Family Reunions Require Planning, But Bring Great Connection

By Shera Dalin.

Some come for the craziness, some for the cuisine, some for the culture; but everyone who attends a family reunion gets a big dose of connection.

With families spread across the nation these days, connecting to relatives as well as family roots is a vital activity, especially for African Americans, says Ione Dugger Vargus, professor emerita of social administration at Temple University and executive director of the Family Reunion Institute.

“The family reunion goes back to the migration right after slavery,” says Vargus, who studied family reunions for her book Finding the Rest of Me: African American Family Reunions.

Freed slaves began searching for their lost family members, often reuniting at picnics. But when Alex Haley’s book and movie Roots came out in the 1970s, the thirst for family reunions deepened, Vargus says. At the same time one-day picnics didn’t accommodate family members who had moved far away. The three- or four-day family reunion weekend was born.

“Families that are having them for three days or longer are the ones in which there were some real benefits and outcomes,” Vargus says.

Fifty, 500 or even 1,000 people all connected to the same family tree (most easily spotted by members wearing the same reunionT-shirt) gather in different cities where a branch of the family will organize and host the gathering. It’s a joyous affair marked by sightseeing at local attractions, a dinner and dance, a religious service, possibly a memorial service of those who have died, and many other activities.

The Beckley family reunion each year is always a good time and a great opportunity to catch up with relatives who haven’t seen each other since the last meeting, says Ruby Beckley of Shannon, Miss., and president of the Mississippi Beckley Club. Between 500 and 1,000 descendants of Sue Barr Beckley from Abbeville County, S.C., have been gathering in various cities since 1957.

“I like to see my family happy. I like to make them laugh, have fun and just feel the joy when I see the family is happy and not sad,” Ruby Beckley says. “We have a unity of love for each other.”

Reunions aren’t just all about fun and family. They also serve as a way to instill family values and connection, Vargus says.

“You lose your values if you don’t stay in touch,” Beckley says.

Two events that her family has planned for its 2011 reunion in Tupelo, Miss., is the unveiling of a memorial marker for Sue Barr Beckley near the family homestead in College Hill, Miss., and a slide show honoring the family members who are military veterans.

“That gets to be very important especially in terms of young people. You get a sense of your connection and belonging,” Vargus says. “There is something about family that is so important to us as African Americans.”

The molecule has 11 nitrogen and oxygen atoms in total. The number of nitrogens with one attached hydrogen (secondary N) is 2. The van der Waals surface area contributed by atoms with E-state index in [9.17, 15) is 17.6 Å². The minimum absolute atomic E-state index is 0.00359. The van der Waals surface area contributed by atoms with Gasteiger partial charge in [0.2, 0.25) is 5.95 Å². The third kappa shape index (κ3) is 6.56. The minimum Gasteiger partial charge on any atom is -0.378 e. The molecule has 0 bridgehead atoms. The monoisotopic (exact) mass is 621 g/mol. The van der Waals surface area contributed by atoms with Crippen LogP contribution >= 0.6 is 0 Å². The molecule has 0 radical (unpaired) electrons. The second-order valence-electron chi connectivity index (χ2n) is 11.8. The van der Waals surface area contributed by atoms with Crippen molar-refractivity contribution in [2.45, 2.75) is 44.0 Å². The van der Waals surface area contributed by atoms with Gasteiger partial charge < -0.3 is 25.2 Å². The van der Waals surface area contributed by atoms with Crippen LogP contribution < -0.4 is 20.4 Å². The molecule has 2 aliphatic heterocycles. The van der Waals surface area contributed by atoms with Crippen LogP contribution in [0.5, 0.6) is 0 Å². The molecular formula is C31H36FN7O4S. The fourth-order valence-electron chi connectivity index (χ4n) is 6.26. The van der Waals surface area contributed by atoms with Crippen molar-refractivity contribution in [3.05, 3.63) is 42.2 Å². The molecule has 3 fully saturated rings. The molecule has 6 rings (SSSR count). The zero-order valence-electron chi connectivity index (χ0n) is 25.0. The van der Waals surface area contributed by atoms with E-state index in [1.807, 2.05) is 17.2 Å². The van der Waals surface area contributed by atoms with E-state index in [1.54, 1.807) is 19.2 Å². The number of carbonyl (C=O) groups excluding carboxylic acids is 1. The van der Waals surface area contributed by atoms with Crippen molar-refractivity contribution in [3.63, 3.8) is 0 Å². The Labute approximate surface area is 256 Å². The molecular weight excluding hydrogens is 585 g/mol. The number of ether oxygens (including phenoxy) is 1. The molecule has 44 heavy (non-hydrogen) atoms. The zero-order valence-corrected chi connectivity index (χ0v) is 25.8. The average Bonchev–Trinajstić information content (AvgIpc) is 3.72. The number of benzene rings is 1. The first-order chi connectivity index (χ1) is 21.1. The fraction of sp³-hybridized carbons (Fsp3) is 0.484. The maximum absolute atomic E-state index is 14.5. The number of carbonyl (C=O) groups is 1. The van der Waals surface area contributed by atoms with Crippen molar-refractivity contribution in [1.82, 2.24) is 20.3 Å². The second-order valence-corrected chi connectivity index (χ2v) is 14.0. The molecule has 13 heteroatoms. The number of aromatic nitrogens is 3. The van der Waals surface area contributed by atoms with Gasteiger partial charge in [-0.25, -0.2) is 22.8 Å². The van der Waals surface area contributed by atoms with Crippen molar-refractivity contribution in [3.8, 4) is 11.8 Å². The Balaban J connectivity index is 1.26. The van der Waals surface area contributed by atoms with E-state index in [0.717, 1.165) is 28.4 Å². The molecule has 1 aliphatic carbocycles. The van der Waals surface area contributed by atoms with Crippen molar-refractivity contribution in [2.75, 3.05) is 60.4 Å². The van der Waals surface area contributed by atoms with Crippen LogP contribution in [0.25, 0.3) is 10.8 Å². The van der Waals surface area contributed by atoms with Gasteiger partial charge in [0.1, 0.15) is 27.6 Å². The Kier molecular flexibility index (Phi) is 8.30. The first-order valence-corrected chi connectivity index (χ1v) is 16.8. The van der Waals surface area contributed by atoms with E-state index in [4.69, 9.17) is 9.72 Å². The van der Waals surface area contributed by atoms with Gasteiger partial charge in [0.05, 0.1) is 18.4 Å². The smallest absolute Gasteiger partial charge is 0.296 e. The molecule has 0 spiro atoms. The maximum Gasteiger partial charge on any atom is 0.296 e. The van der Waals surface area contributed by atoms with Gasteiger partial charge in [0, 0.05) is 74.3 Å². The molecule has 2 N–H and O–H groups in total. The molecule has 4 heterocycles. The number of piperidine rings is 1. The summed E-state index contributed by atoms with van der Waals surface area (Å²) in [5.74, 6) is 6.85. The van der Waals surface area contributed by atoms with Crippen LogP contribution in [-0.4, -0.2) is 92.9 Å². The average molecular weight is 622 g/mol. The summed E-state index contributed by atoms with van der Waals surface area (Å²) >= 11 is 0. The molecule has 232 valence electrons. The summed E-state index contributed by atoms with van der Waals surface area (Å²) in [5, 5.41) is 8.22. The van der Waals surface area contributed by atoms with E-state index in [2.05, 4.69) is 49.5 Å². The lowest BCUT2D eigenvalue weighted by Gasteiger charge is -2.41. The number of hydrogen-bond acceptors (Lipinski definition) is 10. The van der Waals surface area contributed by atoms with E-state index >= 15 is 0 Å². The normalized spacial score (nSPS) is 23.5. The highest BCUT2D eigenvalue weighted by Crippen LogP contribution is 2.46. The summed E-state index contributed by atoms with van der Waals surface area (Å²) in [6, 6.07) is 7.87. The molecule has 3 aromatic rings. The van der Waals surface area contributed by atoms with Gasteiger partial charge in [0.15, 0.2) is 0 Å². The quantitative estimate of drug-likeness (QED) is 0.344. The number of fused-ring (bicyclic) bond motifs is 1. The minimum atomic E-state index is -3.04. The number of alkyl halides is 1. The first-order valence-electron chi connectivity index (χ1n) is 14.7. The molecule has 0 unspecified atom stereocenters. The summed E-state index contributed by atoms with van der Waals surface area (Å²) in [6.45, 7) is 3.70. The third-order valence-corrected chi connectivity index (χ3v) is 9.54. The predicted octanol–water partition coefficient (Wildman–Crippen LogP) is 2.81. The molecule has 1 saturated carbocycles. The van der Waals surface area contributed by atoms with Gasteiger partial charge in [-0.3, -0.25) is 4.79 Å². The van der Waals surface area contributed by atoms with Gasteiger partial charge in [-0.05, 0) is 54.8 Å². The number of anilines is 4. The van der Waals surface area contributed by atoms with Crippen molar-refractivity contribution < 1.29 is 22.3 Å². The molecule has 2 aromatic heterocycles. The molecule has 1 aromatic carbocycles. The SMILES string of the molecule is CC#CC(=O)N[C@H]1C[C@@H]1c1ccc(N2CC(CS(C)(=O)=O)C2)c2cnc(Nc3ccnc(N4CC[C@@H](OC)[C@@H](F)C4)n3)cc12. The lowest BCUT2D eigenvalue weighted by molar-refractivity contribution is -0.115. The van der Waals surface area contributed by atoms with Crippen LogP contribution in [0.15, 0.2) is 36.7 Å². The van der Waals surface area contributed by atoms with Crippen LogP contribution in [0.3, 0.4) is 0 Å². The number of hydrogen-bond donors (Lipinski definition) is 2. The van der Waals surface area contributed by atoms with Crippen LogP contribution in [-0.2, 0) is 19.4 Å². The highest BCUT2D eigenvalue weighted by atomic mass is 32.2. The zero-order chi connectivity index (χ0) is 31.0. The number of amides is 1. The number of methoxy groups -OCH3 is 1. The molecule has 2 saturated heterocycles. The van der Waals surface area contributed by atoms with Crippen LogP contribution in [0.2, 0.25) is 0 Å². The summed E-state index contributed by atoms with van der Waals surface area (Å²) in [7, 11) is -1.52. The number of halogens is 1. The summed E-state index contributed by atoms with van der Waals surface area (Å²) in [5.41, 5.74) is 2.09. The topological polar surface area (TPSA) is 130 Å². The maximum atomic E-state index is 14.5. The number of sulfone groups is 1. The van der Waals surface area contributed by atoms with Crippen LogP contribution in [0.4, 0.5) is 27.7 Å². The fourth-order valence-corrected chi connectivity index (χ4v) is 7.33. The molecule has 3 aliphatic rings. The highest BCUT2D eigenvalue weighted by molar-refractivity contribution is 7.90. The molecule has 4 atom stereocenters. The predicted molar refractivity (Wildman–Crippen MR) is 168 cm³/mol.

Some families use the reunion to promote certain values such as educational advancement by giving scholarships to entering college freshmen or perhaps anyone who is trying to better themselves by getting more education.

In other families, the host makes time for teaching the members about their forebears through plays or skits about the ancestors, telling stories that are family lore or having presentations about particular matriarchs or patriarchs.

In other cases, some of the outings will teach the family about their heritage such as a visit to a site such as Independence Hall in Philadelphia or returning for a homecoming to the ancestral homestead or town.

“We helped families see that what they were doing was building on their strengths and that there was even more they could do,” Vargus says.

While organizing the reunion is a tremendous amount of work, in the end it’s worth it, says Beckley family reunion club chairman Herron Beckley Jr. of St. Louis.

“If you want to know who your family members are and who you came from this is the way to do it,” he says.

By Shera Dalin, Author, Ghostwriter, Journalist.

Thinking About a Reunion?
Here are some Tips from the Family Reunion Institute:

1. Eighteen months or a year before, form a planning committee of about six people. Include young people. Send a communication that a family reunion is being planned. Include a survey that asks for preferences regarding accommodations, dates and costs.

2. Think of who will come, where will it be held, when will it be held, what will you do and how long it will last.

3. Compile a list of relatives with names, addresses, phone numbers, and e-mail addresses.  Arrange alphabetically

4. Designate responsibilities to different members of the host family or committee:
Hotel or site
Program development
Memorabilia or Souvenirs
Youth Development  (Special activities for youth)
Family Heritage  (How to present at reunion)

5. Select location and facility. Consider transportation to and from the airport, meeting space needs, hotels, disability access and meals.

6. After site and date have been determined, communicate this information. Mention if there will be additional fees.

7. Figure out how you’re going to raise money to pay for up-front expenses.

8. Develop a program. Send registration forms and indicate final payment date.

9. Six to four weeks ahead send out another communication regarding final plans and agenda.  If people haven’t paid registration fees, and made facility reservations, urge them to do so immediately.

10. One to two weeks before reunion, confirm all hotel and facility arrangements, payments, activities and other details. Verify transportation arrangements if people are flying in from out of town and the location is not easily accessible.

By Shera Dalin, Village Contributor

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